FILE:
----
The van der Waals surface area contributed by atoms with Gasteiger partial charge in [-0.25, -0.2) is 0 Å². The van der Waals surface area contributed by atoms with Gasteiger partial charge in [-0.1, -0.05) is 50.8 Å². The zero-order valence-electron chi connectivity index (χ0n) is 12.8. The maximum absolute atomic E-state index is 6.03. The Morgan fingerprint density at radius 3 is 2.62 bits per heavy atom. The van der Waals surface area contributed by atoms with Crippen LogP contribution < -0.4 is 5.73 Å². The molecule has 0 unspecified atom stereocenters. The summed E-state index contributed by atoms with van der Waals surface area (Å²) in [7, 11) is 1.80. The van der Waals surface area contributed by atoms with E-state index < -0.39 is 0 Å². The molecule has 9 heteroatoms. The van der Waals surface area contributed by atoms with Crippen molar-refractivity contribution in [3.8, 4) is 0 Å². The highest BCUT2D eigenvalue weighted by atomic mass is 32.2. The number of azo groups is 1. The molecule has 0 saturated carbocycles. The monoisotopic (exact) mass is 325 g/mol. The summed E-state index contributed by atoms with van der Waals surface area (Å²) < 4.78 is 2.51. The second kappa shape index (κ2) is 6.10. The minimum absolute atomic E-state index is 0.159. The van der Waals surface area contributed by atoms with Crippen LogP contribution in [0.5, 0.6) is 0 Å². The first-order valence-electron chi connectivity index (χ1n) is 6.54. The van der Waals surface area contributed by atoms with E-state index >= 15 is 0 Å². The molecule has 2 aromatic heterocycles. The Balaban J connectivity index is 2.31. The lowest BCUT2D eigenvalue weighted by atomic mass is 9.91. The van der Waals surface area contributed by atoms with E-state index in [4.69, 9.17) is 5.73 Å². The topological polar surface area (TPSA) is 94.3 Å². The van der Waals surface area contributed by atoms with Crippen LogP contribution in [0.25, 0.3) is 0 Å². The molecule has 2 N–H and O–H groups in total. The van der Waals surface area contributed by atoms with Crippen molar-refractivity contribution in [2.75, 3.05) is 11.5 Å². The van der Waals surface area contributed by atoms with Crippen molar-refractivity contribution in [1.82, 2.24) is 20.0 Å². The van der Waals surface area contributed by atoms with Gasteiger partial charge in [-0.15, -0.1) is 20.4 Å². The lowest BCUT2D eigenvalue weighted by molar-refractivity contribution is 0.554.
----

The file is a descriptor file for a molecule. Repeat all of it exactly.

The van der Waals surface area contributed by atoms with Gasteiger partial charge in [-0.25, -0.2) is 0 Å². The van der Waals surface area contributed by atoms with Gasteiger partial charge in [-0.1, -0.05) is 50.8 Å². The zero-order valence-electron chi connectivity index (χ0n) is 12.8. The maximum absolute atomic E-state index is 6.03. The Morgan fingerprint density at radius 3 is 2.62 bits per heavy atom. The van der Waals surface area contributed by atoms with Crippen LogP contribution < -0.4 is 5.73 Å². The molecule has 0 unspecified atom stereocenters. The summed E-state index contributed by atoms with van der Waals surface area (Å²) in [7, 11) is 1.80. The van der Waals surface area contributed by atoms with E-state index < -0.39 is 0 Å². The molecule has 9 heteroatoms. The van der Waals surface area contributed by atoms with Crippen molar-refractivity contribution in [3.8, 4) is 0 Å². The highest BCUT2D eigenvalue weighted by atomic mass is 32.2. The number of azo groups is 1. The molecule has 0 saturated carbocycles. The monoisotopic (exact) mass is 325 g/mol. The summed E-state index contributed by atoms with van der Waals surface area (Å²) < 4.78 is 2.51. The second kappa shape index (κ2) is 6.10. The minimum absolute atomic E-state index is 0.159. The van der Waals surface area contributed by atoms with Crippen LogP contribution in [0.5, 0.6) is 0 Å². The first-order valence-electron chi connectivity index (χ1n) is 6.54. The van der Waals surface area contributed by atoms with E-state index >= 15 is 0 Å². The molecule has 2 aromatic heterocycles. The Balaban J connectivity index is 2.31. The lowest BCUT2D eigenvalue weighted by atomic mass is 9.91. The van der Waals surface area contributed by atoms with E-state index in [4.69, 9.17) is 5.73 Å². The topological polar surface area (TPSA) is 94.3 Å². The van der Waals surface area contributed by atoms with Crippen LogP contribution in [0.25, 0.3) is 0 Å². The molecule has 2 N–H and O–H groups in total. The van der Waals surface area contributed by atoms with Crippen molar-refractivity contribution in [2.75, 3.05) is 11.5 Å². The van der Waals surface area contributed by atoms with Crippen molar-refractivity contribution in [1.82, 2.24) is 20.0 Å². The van der Waals surface area contributed by atoms with Gasteiger partial charge in [-0.15, -0.1) is 20.4 Å². The lowest BCUT2D eigenvalue weighted by molar-refractivity contribution is 0.554.